Report states charitable legislation lags behind; every year over 300 billion yuan of donations are obstructed
By: Liu Yinghua 刘映花, July 14, 2014
Source: Beijing Morning Post 北京晨报
On April 26, Tsinghua University and Peking University jointly launched a program of salon discussions called, “charitable legislation bimonthly talks.” These talks have since been held approximately every two weeks, providing open academic discussion on a range of issues including the tax system and NGO related legislation.
The deputy director of the Chinese Academy of Social Sciences’ Social Policy Research Center, Yang Tuan said, “Until now, we have kept these discussions only within a small circle. We need dialogue in the public interest sector and in the media. Once or twice a month, these issues need to be brought to the public to let everyone know that this legislation concerns every citizen’s actions and rights.”
The infamous case of the failed Charity Law looms heavily over the development of the philanthropic sector. Insiders say it is not the legislative system itself that caused the law to repeatedly fail to pass in the last ten years, but rather the supervision and intertwined interests involved. A draft of the law was created this year, but it will not be submitted to the Standing Committee of the National People’s Congress for consideration. However, if things continue to develop smoothly, the draft may be submitted during the first half of 2015.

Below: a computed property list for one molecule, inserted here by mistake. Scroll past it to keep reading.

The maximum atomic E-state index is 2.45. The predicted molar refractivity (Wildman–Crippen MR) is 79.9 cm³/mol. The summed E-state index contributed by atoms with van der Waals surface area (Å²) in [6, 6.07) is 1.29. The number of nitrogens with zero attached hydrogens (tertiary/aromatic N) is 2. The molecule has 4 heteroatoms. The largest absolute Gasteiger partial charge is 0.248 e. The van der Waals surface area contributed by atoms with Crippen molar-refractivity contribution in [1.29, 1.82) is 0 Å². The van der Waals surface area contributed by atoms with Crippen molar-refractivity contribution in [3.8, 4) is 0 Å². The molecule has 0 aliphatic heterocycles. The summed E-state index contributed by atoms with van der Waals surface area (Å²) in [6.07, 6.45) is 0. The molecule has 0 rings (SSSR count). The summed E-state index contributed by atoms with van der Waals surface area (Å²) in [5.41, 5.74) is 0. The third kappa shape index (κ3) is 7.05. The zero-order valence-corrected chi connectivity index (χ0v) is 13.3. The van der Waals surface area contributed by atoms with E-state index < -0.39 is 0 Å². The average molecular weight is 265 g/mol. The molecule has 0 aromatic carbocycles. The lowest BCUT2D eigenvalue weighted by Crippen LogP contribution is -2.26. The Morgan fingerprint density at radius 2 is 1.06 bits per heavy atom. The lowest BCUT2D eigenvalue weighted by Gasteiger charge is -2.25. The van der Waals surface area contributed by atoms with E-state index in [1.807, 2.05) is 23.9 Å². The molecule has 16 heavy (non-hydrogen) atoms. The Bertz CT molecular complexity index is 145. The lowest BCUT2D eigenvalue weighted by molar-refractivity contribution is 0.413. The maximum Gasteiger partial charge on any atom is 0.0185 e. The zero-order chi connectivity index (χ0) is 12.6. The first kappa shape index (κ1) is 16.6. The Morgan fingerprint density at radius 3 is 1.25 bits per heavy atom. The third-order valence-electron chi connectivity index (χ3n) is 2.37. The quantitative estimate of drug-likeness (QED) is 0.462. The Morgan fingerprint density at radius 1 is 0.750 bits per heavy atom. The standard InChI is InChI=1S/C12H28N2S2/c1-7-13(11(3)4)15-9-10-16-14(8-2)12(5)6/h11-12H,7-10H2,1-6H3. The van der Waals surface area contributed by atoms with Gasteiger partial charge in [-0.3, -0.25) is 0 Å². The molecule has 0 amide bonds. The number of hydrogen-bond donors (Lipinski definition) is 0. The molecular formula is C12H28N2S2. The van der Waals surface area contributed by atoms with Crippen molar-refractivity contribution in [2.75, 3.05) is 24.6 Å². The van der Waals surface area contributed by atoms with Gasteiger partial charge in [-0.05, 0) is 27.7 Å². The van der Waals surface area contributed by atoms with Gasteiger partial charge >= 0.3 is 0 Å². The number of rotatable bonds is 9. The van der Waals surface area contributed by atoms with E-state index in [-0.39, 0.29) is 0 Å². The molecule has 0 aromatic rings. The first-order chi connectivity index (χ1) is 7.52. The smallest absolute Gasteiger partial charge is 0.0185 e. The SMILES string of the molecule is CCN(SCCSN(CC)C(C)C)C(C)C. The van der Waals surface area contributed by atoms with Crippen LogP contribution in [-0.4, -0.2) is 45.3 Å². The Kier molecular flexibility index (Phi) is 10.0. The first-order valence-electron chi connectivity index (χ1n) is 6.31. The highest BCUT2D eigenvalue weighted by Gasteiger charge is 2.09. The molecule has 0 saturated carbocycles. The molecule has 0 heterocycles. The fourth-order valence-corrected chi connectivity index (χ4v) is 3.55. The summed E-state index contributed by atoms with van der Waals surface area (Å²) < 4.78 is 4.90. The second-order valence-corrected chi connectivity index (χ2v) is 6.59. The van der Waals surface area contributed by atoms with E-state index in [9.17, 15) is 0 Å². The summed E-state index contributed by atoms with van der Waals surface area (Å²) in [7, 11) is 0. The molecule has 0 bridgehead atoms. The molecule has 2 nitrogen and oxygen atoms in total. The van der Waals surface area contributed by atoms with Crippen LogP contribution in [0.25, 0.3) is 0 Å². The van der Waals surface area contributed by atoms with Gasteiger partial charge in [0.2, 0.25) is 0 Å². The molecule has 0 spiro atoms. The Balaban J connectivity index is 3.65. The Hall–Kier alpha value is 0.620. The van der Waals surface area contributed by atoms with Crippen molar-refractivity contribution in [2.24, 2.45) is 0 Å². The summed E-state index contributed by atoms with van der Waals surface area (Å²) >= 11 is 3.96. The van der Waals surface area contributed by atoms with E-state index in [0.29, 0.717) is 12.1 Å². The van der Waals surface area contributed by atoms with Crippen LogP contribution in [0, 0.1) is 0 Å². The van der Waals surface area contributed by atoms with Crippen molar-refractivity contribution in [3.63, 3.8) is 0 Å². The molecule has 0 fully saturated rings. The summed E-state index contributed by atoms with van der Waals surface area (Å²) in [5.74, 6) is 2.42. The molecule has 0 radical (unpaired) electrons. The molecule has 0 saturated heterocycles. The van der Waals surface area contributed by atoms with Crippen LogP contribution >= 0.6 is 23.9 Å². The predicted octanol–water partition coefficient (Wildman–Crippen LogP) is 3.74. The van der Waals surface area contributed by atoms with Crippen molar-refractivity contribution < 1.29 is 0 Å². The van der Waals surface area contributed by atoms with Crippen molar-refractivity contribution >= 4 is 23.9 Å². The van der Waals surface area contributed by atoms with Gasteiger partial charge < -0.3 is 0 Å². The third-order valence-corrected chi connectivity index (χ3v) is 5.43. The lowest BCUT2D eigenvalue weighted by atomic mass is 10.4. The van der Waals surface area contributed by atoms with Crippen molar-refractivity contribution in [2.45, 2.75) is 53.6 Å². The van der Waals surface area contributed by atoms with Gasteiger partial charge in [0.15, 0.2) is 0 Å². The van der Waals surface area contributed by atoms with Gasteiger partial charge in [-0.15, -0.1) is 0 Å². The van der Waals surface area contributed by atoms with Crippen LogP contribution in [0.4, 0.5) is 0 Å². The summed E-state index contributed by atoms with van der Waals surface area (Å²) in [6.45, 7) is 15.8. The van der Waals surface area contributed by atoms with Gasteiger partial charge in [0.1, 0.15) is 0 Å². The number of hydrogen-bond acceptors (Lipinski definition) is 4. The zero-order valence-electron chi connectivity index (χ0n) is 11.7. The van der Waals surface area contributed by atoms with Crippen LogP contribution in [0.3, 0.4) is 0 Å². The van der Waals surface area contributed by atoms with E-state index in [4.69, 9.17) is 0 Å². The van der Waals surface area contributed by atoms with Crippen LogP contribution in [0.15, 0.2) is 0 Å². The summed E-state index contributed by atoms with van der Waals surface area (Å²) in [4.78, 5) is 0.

According to a report by the China Philantropy Research Institute, charitable legislation has lagged far behind. Tax incentives need improvement, the management system is flawed, and over 300 billion yuan of donations and 30 million jobs are obstructed every year. For the successful and healthy development of philanthropy in China, the legislative difficulties need to be appropriately and swiftly addressed.
Translation by Kelly McCarthy